But Reed, the telecoms analyst, expects many BlackBerry owners will want more clarity on the terms of the deal.

“RIM’s big corporate clients might be wondering what kind of compromises it might have made,” he said.

The UAE city-state of Dubai hosts the regional headquarters of numerous multinational companies, many of whom ship goods through its hulking seaport, the busiest in the Middle East. The Emirati capital of Abu Dhabi is one of the world’s largest oil producers and an increasingly important source of investment capital.

BlackBerrys are popular because data sent through them is seen as highly secure.

Emirati authorities have raised concerns that the phones’ security features could be misused by terrorists and criminals. The U.S. government and some analysts say those concerns are legitimate.

Free-speech advocates have criticized the crackdown, saying it provides a convenient justification to tighten controls on the flow of information. UAE censors already patrol the Internet, blocking access to pornography and other sites deemed dangerous or offensive.

Shrimani said he was not surprised the Emirates relented in the end.

A service ban “could have had a negative impact on their economy,” he said. “So it really was in their best interest to stand back on this occasion.”

‘A new world of computing’

Posted by arnon_k On October - 8 - 2010 ADD COMMENTS

RIM unveils the PlayBook and promises raft of potential

Research In Motion (RIM), the Canadian maker of BlackBerry, is banking on its form factor tablet device “PlayBook” to retain its corporate leader crown and is offering an aggressive incentive program and tools to attract developers to its platform, as well as new business opportunities to monetise BlackBerry users more effectively.

This means more “Super Apps” will likely be on the way, with applications more deeply integrated with day-to-day life and boasting unique capabilities to enhance the user experience

“This is one of the most exciting times in our history, as we reveal the BlackBerry PlayBook, the world’s first professional tablet,” said Mike Lazaridis, President and co-CEO of RIM, speaking at the BlackBerry Devcon 2010 in San Francisco. “This device provides an uncompromised web and multimedia experience.”

The device is an ultra-mobile, ultra-thin tablet device for both work and play. Measuring less than half an inch thick and weighing less than a pound, it features a 7″ high-resolution display and comes equipped with a 1GHz dual-core processor and the new BlackBerry Tablet OS which supports true symmetric multiprocessing, enabling true multitasking and a highly-responsive touch screen experience for apps and content services.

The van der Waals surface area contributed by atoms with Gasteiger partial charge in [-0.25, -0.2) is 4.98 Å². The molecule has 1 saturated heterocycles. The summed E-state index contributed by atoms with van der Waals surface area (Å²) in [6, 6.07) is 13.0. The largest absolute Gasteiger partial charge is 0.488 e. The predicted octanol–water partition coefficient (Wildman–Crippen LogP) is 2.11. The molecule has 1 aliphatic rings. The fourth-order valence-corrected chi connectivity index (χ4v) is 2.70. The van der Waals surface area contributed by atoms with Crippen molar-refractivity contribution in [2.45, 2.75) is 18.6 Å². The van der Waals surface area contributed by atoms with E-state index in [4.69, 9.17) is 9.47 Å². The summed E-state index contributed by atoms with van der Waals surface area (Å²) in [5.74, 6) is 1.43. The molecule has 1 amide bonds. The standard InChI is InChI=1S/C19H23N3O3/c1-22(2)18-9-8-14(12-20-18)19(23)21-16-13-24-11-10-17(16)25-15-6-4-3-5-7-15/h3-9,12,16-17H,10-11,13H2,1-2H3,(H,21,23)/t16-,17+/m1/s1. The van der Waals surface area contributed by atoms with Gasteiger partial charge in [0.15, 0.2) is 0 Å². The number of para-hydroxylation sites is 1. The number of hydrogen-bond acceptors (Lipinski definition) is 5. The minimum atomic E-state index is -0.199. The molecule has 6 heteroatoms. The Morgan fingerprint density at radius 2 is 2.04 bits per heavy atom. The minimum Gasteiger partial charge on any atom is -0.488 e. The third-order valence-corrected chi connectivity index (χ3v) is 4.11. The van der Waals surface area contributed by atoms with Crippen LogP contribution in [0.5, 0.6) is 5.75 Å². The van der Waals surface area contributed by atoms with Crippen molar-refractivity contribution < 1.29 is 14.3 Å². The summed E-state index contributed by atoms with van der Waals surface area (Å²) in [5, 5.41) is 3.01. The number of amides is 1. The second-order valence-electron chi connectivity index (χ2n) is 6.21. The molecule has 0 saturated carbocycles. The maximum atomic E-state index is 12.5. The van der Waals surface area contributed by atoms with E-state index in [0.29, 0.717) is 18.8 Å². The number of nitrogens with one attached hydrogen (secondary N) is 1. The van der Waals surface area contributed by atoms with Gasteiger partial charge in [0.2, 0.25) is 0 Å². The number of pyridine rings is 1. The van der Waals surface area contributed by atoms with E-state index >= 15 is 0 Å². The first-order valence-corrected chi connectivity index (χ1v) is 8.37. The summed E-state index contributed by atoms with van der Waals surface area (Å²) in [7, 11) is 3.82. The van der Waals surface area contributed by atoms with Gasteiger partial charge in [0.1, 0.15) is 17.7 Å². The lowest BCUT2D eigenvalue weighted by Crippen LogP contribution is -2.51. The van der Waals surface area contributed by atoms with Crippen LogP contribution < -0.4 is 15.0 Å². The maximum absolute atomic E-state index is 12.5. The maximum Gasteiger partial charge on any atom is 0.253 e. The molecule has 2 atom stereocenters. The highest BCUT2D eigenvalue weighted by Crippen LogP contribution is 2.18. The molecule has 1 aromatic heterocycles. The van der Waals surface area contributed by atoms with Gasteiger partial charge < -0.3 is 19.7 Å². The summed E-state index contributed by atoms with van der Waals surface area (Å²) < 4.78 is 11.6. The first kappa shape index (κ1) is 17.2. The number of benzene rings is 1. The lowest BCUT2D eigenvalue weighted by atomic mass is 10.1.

“Last year, we took all our experience and focused on the new Tablet OS, which will fully support the new WebWorks Platform, the next-generation Java Virtual Machine and open GL, an incredible support platform for game designers and game players,” said Dan Dodge, CEO of QNX Software Systems, a provider of real time operating system software for embedded design which RIM acquired.

With support for Adobe Flash Player 10.1, Mobile AIR and HTML-5, the BlackBerry PlayBook provides users with a rich web experience, enabling them to enjoy sites, games and media on the Internet, while allowing Flash developers to use the same existing tools to produce applications which help to open new and more opportunities for developers and content publishers.

“This will enable a new world of computing that you can hold in the palm of your hand,” said Dodge.

He continued that PlayBook offers an amplified view of the BlackBerry smart phone with its larger screen for full documents and secure Bluetooth connection.

They can also use their tablet and smart phone interchangeably without syncing or duplicating data, which is a particularly useful feature for business users who want to leave their laptop behind.

In the meantime, IT departments can deploy the PlayBook to employees without security and manageability concerns that arise when corporate data is stored on other devices.

“There will be no need for enterprises to adopt new software or new data plans, as [the PlayBook] will feature out-of-the box compatibility with over 250,000 enterprise servers,” said Lazaridis.

The device is expected to be available in the United States early next year, with the international rollout beginning in the second quarter. Support for 3G and 4G will be forthcoming.

Ovum analyst Tim Renowden said the PlayBook looks a strong contender against Apple’s iPad, at least among RIM’s core enterprise customers.